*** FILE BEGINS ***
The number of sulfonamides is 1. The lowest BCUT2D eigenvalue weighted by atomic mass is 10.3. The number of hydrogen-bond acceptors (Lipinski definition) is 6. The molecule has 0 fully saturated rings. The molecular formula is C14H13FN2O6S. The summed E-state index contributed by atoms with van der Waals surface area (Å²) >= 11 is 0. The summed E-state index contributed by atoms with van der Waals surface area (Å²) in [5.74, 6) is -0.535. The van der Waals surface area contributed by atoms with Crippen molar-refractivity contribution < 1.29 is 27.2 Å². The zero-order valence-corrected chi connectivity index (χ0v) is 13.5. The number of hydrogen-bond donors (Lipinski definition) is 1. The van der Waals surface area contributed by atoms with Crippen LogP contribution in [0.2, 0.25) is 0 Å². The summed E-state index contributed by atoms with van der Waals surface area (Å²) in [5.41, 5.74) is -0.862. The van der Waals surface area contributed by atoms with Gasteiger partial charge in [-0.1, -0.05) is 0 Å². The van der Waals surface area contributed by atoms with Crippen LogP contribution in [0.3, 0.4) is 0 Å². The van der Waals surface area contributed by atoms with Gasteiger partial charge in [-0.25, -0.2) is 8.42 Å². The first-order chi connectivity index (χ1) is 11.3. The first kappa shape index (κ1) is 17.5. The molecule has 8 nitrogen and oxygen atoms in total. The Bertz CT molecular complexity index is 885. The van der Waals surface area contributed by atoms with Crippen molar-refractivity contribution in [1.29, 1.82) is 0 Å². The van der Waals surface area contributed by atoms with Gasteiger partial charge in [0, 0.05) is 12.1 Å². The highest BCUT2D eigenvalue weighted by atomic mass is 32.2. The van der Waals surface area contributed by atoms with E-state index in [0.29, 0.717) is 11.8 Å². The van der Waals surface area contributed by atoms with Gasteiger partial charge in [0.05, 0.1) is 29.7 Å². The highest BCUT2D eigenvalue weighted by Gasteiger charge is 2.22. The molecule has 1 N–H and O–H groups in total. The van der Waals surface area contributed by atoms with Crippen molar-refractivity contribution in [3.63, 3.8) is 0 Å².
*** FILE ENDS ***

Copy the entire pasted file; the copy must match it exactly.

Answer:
The number of sulfonamides is 1. The lowest BCUT2D eigenvalue weighted by atomic mass is 10.3. The number of hydrogen-bond acceptors (Lipinski definition) is 6. The molecule has 0 fully saturated rings. The molecular formula is C14H13FN2O6S. The summed E-state index contributed by atoms with van der Waals surface area (Å²) >= 11 is 0. The summed E-state index contributed by atoms with van der Waals surface area (Å²) in [5.74, 6) is -0.535. The van der Waals surface area contributed by atoms with Crippen molar-refractivity contribution < 1.29 is 27.2 Å². The zero-order valence-corrected chi connectivity index (χ0v) is 13.5. The number of hydrogen-bond donors (Lipinski definition) is 1. The van der Waals surface area contributed by atoms with Crippen LogP contribution in [0.2, 0.25) is 0 Å². The summed E-state index contributed by atoms with van der Waals surface area (Å²) in [5.41, 5.74) is -0.862. The van der Waals surface area contributed by atoms with Gasteiger partial charge in [-0.1, -0.05) is 0 Å². The van der Waals surface area contributed by atoms with Crippen LogP contribution in [0.3, 0.4) is 0 Å². The van der Waals surface area contributed by atoms with Gasteiger partial charge in [-0.25, -0.2) is 8.42 Å². The first-order chi connectivity index (χ1) is 11.3. The first kappa shape index (κ1) is 17.5. The molecule has 8 nitrogen and oxygen atoms in total. The Bertz CT molecular complexity index is 885. The van der Waals surface area contributed by atoms with Crippen molar-refractivity contribution in [1.29, 1.82) is 0 Å². The van der Waals surface area contributed by atoms with Gasteiger partial charge in [0, 0.05) is 12.1 Å². The highest BCUT2D eigenvalue weighted by atomic mass is 32.2. The van der Waals surface area contributed by atoms with E-state index in [0.29, 0.717) is 11.8 Å². The van der Waals surface area contributed by atoms with Gasteiger partial charge in [0.05, 0.1) is 29.7 Å². The highest BCUT2D eigenvalue weighted by Gasteiger charge is 2.22. The molecule has 1 N–H and O–H groups in total. The van der Waals surface area contributed by atoms with Crippen molar-refractivity contribution in [3.63, 3.8) is 0 Å².